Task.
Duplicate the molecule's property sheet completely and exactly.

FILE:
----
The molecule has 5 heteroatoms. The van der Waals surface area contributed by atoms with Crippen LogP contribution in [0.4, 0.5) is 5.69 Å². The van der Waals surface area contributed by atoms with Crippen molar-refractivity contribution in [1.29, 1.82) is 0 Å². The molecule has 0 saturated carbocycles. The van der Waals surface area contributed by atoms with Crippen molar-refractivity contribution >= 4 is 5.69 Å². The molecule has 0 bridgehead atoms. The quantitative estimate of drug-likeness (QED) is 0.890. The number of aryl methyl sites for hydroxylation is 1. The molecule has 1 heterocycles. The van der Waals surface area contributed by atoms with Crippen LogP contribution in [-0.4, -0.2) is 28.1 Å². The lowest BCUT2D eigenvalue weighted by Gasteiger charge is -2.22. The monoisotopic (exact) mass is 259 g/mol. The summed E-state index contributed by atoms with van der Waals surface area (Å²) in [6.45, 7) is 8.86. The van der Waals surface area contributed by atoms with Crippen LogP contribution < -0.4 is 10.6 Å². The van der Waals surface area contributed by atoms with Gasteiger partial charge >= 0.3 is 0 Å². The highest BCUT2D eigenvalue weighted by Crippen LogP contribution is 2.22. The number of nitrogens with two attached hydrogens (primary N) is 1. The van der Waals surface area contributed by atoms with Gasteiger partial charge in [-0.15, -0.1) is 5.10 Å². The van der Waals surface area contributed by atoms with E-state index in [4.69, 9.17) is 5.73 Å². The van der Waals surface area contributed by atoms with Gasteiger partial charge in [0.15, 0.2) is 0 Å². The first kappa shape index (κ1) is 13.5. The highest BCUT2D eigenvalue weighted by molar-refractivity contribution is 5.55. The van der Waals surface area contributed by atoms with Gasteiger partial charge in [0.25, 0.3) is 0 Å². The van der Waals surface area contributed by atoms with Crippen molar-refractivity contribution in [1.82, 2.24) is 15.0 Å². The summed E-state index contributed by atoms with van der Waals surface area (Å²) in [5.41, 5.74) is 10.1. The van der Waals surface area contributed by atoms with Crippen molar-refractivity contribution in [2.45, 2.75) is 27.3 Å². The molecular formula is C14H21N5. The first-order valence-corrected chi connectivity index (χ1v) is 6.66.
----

The molecule has 5 heteroatoms. The van der Waals surface area contributed by atoms with Crippen LogP contribution in [0.4, 0.5) is 5.69 Å². The van der Waals surface area contributed by atoms with Crippen molar-refractivity contribution in [1.29, 1.82) is 0 Å². The molecule has 0 saturated carbocycles. The van der Waals surface area contributed by atoms with Crippen molar-refractivity contribution >= 4 is 5.69 Å². The molecule has 0 bridgehead atoms. The quantitative estimate of drug-likeness (QED) is 0.890. The number of aryl methyl sites for hydroxylation is 1. The molecule has 1 heterocycles. The van der Waals surface area contributed by atoms with Crippen LogP contribution in [-0.4, -0.2) is 28.1 Å². The lowest BCUT2D eigenvalue weighted by Gasteiger charge is -2.22. The monoisotopic (exact) mass is 259 g/mol. The summed E-state index contributed by atoms with van der Waals surface area (Å²) in [6.45, 7) is 8.86. The van der Waals surface area contributed by atoms with Crippen LogP contribution < -0.4 is 10.6 Å². The van der Waals surface area contributed by atoms with Gasteiger partial charge >= 0.3 is 0 Å². The highest BCUT2D eigenvalue weighted by Crippen LogP contribution is 2.22. The number of nitrogens with two attached hydrogens (primary N) is 1. The van der Waals surface area contributed by atoms with Gasteiger partial charge in [-0.15, -0.1) is 5.10 Å². The van der Waals surface area contributed by atoms with E-state index in [4.69, 9.17) is 5.73 Å². The van der Waals surface area contributed by atoms with Gasteiger partial charge in [0.15, 0.2) is 0 Å². The first kappa shape index (κ1) is 13.5. The highest BCUT2D eigenvalue weighted by molar-refractivity contribution is 5.55. The van der Waals surface area contributed by atoms with Gasteiger partial charge in [0.25, 0.3) is 0 Å². The van der Waals surface area contributed by atoms with Crippen molar-refractivity contribution in [1.82, 2.24) is 15.0 Å². The summed E-state index contributed by atoms with van der Waals surface area (Å²) in [5.41, 5.74) is 10.1. The van der Waals surface area contributed by atoms with Crippen molar-refractivity contribution in [2.45, 2.75) is 27.3 Å². The molecular formula is C14H21N5. The first-order valence-corrected chi connectivity index (χ1v) is 6.66.